Led by Commissioner Tim Keane, the City of Atlanta Department of Planning and Community Development is embarking on a unique city-wide planning effort. A key component of the project includes the Urban Ecological Framework (UEF) – the purpose of which is to establish a natural context for Atlanta’s growth and development and to determine what aspects of nature in Atlanta should be preserved, restored, and accentuated by the public realm.
RVi was part of the team selected to implement the project and will be supporting the prime contractor, Biohabitats, in this endeavor. Biohabitats has more than 30 years of experience leading conservation teams on more than 1,000 projects across the country. They are passionate about restoring ecosystems and directing healthy land development, and they have previously teamed with RVi on projects like the Westside Quarry Park and Preserve. Our firm is excited for the opportunity to support the City of Atlanta’s efforts to develop a long-term plan for the sustainable growth of the city.
As the project moves forward, the UEF will evaluate and inventory the City’s natural environs, including rivers and creeks, forest and tree canopy, ridges and watersheds, public and private green spaces, and other features that encompass and define the City’s existing landscape. This inventory will help to cultivate a better future condition for Atlanta’s environment, including high-level recommendations about future green spaces, green connections, and green policies. The goal is to develop an overall vision and implementation plan for a comprehensive and interconnected system of functional green spaces. The plan also intends to identify areas of opportunity for increased density that can take advantage of these green connections as well as other alternative modes of transportation, such as walking, bicycling, and transit.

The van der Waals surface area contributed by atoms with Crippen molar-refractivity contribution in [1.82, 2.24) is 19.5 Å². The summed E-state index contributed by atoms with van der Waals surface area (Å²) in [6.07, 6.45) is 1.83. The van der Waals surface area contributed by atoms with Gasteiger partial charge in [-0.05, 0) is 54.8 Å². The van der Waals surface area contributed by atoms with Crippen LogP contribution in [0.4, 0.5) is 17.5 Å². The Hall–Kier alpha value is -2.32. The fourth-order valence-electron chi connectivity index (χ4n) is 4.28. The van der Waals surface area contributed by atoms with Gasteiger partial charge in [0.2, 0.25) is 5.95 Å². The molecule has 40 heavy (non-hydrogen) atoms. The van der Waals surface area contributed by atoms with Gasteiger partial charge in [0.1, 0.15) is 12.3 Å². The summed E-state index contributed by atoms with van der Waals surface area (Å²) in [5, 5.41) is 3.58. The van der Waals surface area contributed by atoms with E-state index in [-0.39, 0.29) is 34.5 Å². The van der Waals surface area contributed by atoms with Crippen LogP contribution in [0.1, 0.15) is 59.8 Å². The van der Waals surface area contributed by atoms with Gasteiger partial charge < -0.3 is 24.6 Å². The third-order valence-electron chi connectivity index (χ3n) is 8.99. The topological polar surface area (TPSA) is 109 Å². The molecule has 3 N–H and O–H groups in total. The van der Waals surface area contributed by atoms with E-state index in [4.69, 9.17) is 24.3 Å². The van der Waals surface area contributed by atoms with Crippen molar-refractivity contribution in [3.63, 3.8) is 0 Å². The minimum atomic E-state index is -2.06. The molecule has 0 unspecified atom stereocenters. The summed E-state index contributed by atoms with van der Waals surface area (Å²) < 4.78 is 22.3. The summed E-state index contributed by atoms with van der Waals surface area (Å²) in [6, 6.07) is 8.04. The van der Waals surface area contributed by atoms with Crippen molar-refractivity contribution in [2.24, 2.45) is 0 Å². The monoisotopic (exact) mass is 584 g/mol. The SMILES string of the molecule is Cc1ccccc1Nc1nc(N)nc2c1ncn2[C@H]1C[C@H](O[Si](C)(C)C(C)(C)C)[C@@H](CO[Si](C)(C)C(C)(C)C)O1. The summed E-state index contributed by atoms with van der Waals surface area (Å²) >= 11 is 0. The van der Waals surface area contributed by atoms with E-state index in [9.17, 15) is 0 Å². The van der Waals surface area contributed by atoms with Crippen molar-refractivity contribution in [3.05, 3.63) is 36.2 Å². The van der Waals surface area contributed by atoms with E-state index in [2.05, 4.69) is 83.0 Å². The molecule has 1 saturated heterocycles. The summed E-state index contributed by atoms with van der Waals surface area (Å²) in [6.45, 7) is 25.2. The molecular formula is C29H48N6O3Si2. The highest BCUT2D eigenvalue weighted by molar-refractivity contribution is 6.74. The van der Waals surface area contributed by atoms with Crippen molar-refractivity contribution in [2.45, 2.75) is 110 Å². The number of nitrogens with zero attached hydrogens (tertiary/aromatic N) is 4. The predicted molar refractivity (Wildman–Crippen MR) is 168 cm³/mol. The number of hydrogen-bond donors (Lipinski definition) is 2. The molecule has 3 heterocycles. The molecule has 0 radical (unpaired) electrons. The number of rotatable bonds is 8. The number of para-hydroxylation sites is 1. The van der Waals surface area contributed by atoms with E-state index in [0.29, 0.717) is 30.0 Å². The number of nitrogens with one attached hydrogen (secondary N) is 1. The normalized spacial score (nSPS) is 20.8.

In an article posted by the SaportaReport in July, Atlanta’s commissioner gives the public an idea of what specifically this project may entail: “…Keane talked about using our natural corridors, such as our forgotten streams, and making them accessible and attractive for people to enjoy. And he described Atlanta’s large green clusters outside the city’s core as ‘the lungs of the city.’ The plan likely will further the idea of a Chattahoochee park and greenway area within the City of Atlanta as well as continuing the efforts to improve other amenities, such as the South River, Proctor Creek.”